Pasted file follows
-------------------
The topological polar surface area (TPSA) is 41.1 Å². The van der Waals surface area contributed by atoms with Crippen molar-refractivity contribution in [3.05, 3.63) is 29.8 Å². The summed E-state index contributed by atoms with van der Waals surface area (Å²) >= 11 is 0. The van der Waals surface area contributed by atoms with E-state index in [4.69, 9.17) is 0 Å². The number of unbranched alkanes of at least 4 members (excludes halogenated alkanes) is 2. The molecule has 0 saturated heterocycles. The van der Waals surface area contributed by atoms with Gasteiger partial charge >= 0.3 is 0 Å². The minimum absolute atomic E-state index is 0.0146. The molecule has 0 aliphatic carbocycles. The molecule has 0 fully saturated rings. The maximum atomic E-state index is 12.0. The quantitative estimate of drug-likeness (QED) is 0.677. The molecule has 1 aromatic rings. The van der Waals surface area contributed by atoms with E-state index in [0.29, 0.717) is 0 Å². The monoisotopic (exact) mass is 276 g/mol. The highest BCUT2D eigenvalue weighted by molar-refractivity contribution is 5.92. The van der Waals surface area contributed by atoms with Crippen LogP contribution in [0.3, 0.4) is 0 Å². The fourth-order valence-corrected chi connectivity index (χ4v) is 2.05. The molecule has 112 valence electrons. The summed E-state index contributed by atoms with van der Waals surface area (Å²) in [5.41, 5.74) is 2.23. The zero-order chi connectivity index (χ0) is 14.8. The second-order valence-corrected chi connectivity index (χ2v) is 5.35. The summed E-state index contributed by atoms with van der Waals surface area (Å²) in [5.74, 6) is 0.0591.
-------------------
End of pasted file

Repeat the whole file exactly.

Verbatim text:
The topological polar surface area (TPSA) is 41.1 Å². The van der Waals surface area contributed by atoms with Crippen molar-refractivity contribution in [3.05, 3.63) is 29.8 Å². The summed E-state index contributed by atoms with van der Waals surface area (Å²) >= 11 is 0. The van der Waals surface area contributed by atoms with E-state index in [4.69, 9.17) is 0 Å². The number of unbranched alkanes of at least 4 members (excludes halogenated alkanes) is 2. The molecule has 0 saturated heterocycles. The van der Waals surface area contributed by atoms with Gasteiger partial charge >= 0.3 is 0 Å². The minimum absolute atomic E-state index is 0.0146. The molecule has 0 aliphatic carbocycles. The molecule has 0 fully saturated rings. The maximum atomic E-state index is 12.0. The quantitative estimate of drug-likeness (QED) is 0.677. The molecule has 1 aromatic rings. The van der Waals surface area contributed by atoms with E-state index in [0.29, 0.717) is 0 Å². The monoisotopic (exact) mass is 276 g/mol. The highest BCUT2D eigenvalue weighted by molar-refractivity contribution is 5.92. The van der Waals surface area contributed by atoms with Crippen LogP contribution in [0.3, 0.4) is 0 Å². The fourth-order valence-corrected chi connectivity index (χ4v) is 2.05. The molecule has 112 valence electrons. The summed E-state index contributed by atoms with van der Waals surface area (Å²) in [5.41, 5.74) is 2.23. The zero-order chi connectivity index (χ0) is 14.8. The second-order valence-corrected chi connectivity index (χ2v) is 5.35. The summed E-state index contributed by atoms with van der Waals surface area (Å²) in [5.74, 6) is 0.0591.